import javax.servlet.http.HttpServletRequest;
import javax.servlet.http.HttpServletResponse;

import jcifs.ntlmssp.Type1Message;
import jcifs.ntlmssp.Type2Message;
import jcifs.util.Base64;

public class NTLMPostFilter implements Filter
    public void init(FilterConfig filterConfig) throws ServletException

    public void doFilter(ServletRequest request, ServletResponse response,
FilterChain chain) throws IOException, ServletException
        boolean pass = true;
        if (request instanceof HttpServletRequest)
            HttpServletRequest httpRequest = (HttpServletRequest)request;
            if (httpRequest.getMethod().equals("POST"))
                String msg = httpRequest.getHeader("Authorization");
                if ((msg != null) && (msg.startsWith("NTLM ")))
                    /* decode the NTLM response from the client */
                    byte[] src = Base64.decode(msg.substring(5));

                    /* see if a type 1 message was sent by the client */
                    if (src[8] == 1)
                        HttpServletResponse httpResponse =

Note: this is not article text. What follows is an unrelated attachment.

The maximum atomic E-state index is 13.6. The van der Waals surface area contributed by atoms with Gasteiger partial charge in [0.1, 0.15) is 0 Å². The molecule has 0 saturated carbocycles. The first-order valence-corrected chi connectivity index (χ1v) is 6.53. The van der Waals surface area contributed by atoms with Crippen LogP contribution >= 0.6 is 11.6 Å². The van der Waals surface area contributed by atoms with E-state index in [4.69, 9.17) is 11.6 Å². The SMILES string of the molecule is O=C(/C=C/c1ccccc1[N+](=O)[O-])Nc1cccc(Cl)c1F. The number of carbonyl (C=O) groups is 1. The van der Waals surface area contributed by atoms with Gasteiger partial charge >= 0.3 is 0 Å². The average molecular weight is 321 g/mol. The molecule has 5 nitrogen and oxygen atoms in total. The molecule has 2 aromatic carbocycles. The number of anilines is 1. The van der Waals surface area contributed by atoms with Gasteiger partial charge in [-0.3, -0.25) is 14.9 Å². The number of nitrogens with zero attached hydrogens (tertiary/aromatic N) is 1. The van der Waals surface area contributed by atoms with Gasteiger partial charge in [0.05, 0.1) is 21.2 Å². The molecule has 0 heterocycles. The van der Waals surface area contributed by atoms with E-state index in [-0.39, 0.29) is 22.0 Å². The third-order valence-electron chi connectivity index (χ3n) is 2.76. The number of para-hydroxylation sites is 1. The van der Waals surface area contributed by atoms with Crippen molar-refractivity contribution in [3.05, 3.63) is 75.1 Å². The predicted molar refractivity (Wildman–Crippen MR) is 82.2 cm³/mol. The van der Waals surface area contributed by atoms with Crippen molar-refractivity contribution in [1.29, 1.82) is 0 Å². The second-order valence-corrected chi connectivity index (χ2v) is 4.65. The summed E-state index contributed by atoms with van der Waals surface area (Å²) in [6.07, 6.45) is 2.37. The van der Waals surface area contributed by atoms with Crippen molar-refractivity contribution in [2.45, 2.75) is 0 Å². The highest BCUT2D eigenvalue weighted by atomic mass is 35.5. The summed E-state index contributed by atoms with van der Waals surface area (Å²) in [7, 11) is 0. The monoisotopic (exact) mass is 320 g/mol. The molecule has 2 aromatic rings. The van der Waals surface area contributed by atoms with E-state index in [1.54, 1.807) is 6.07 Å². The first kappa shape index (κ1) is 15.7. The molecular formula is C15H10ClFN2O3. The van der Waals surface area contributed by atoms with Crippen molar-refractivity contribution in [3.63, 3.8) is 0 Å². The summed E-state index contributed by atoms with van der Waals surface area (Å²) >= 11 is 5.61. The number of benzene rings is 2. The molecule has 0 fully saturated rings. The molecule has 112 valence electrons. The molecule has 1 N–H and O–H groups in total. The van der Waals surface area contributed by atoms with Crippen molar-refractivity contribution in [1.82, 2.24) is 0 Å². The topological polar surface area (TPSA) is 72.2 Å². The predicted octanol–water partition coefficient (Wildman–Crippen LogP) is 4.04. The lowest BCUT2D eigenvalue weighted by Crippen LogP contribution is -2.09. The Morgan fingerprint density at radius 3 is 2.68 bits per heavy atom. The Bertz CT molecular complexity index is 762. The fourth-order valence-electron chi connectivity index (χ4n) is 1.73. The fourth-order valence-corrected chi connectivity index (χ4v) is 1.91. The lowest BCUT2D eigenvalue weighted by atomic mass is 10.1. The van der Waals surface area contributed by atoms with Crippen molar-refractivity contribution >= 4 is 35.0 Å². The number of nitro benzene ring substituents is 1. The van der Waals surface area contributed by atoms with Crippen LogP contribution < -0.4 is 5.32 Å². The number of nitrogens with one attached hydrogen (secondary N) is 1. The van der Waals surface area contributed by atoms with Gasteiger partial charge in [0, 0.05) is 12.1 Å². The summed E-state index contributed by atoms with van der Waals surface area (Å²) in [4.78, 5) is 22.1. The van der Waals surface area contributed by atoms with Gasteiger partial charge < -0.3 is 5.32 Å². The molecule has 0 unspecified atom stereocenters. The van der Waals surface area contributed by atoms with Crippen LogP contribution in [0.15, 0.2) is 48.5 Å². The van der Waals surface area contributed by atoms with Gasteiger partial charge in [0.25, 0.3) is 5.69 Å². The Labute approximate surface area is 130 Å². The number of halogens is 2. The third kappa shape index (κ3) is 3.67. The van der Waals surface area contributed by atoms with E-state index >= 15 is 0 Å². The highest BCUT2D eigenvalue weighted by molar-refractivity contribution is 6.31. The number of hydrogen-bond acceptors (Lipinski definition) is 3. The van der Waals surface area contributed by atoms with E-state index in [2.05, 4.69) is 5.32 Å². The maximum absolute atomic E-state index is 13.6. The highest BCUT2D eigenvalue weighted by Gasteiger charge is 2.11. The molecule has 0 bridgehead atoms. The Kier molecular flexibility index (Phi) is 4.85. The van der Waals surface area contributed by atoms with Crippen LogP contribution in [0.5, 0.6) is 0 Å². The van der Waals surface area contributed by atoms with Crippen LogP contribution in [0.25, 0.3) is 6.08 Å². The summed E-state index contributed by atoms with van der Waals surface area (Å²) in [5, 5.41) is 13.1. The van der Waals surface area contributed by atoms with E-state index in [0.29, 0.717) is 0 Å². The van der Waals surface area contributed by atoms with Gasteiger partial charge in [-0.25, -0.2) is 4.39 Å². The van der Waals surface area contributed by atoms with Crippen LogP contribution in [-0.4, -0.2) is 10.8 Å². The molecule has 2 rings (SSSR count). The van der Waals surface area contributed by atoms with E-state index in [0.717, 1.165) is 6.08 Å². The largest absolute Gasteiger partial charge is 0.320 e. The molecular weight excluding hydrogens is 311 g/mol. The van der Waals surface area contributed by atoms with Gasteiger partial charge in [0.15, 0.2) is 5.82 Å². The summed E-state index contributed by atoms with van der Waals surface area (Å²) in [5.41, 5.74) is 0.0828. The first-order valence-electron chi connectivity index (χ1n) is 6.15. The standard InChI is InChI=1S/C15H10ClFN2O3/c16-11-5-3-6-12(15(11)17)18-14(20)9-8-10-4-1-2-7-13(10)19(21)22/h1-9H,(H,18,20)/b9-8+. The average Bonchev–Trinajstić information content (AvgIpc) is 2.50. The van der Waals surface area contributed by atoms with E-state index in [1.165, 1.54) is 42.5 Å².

Type1Message type1 = new Type1Message(src);

                        /* respond with a type 2 message */
                        Type2Message type2 = new Type2Message(type1, new
byte[8], null);
                        msg = Base64.encode(type2.toByteArray());
                        httpResponse.setHeader("WWW-Authenticate", "NTLM " +
                        pass = false;

        if (pass)
            chain.doFilter(request, response);

    public void destroy()

This filter works great.  It basically just entertains IE's attempt to
re-authenticate via NTLM prior to submitting POST data.  If a POST request
is received and it has an NTLM type 1 message in the Authorization header,
this filter rejects the request and sends back an NTLM type 2 message with
the SC_UNAUTHORIZED HTTP result code.  IE will then respond with the POST
data and send an NTLM type 3 message in the Authorization header.  This